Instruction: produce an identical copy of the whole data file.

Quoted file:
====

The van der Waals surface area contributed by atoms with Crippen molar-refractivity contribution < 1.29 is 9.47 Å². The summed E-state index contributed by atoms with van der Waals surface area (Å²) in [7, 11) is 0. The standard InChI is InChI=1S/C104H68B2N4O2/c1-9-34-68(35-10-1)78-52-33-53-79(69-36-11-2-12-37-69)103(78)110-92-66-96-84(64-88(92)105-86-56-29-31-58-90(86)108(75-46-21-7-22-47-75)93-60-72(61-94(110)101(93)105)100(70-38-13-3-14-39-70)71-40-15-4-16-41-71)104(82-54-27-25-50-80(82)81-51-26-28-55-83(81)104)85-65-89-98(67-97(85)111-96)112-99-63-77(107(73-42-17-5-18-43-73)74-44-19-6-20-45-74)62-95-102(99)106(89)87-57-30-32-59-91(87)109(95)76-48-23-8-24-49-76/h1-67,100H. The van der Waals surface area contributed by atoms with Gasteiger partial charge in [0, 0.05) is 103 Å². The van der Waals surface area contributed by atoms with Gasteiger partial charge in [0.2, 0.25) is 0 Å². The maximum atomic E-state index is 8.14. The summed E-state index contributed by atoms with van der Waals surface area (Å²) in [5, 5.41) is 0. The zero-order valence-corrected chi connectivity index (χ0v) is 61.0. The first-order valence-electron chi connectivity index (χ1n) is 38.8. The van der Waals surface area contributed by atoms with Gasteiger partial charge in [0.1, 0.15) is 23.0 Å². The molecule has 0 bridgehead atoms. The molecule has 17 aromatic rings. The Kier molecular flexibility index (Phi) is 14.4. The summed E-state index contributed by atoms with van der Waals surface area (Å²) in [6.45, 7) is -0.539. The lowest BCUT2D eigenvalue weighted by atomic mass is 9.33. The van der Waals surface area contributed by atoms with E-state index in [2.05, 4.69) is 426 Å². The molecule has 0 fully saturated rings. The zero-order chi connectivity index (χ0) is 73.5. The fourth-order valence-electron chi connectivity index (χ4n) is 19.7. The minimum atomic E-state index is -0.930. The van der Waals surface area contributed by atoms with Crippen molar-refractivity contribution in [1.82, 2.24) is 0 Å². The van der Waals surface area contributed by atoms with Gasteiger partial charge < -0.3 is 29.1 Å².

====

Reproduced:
The van der Waals surface area contributed by atoms with Crippen molar-refractivity contribution < 1.29 is 9.47 Å². The summed E-state index contributed by atoms with van der Waals surface area (Å²) in [7, 11) is 0. The standard InChI is InChI=1S/C104H68B2N4O2/c1-9-34-68(35-10-1)78-52-33-53-79(69-36-11-2-12-37-69)103(78)110-92-66-96-84(64-88(92)105-86-56-29-31-58-90(86)108(75-46-21-7-22-47-75)93-60-72(61-94(110)101(93)105)100(70-38-13-3-14-39-70)71-40-15-4-16-41-71)104(82-54-27-25-50-80(82)81-51-26-28-55-83(81)104)85-65-89-98(67-97(85)111-96)112-99-63-77(107(73-42-17-5-18-43-73)74-44-19-6-20-45-74)62-95-102(99)106(89)87-57-30-32-59-91(87)109(95)76-48-23-8-24-49-76/h1-67,100H. The van der Waals surface area contributed by atoms with Gasteiger partial charge in [0, 0.05) is 103 Å². The van der Waals surface area contributed by atoms with Gasteiger partial charge in [0.2, 0.25) is 0 Å². The maximum atomic E-state index is 8.14. The summed E-state index contributed by atoms with van der Waals surface area (Å²) in [5, 5.41) is 0. The zero-order valence-corrected chi connectivity index (χ0v) is 61.0. The first-order valence-electron chi connectivity index (χ1n) is 38.8. The van der Waals surface area contributed by atoms with Gasteiger partial charge in [0.1, 0.15) is 23.0 Å². The molecule has 0 bridgehead atoms. The molecule has 17 aromatic rings. The Kier molecular flexibility index (Phi) is 14.4. The summed E-state index contributed by atoms with van der Waals surface area (Å²) in [6.45, 7) is -0.539. The lowest BCUT2D eigenvalue weighted by atomic mass is 9.33. The van der Waals surface area contributed by atoms with E-state index in [2.05, 4.69) is 426 Å². The molecule has 0 fully saturated rings. The zero-order chi connectivity index (χ0) is 73.5. The fourth-order valence-electron chi connectivity index (χ4n) is 19.7. The minimum atomic E-state index is -0.930. The van der Waals surface area contributed by atoms with Crippen molar-refractivity contribution in [1.82, 2.24) is 0 Å². The van der Waals surface area contributed by atoms with Gasteiger partial charge < -0.3 is 29.1 Å².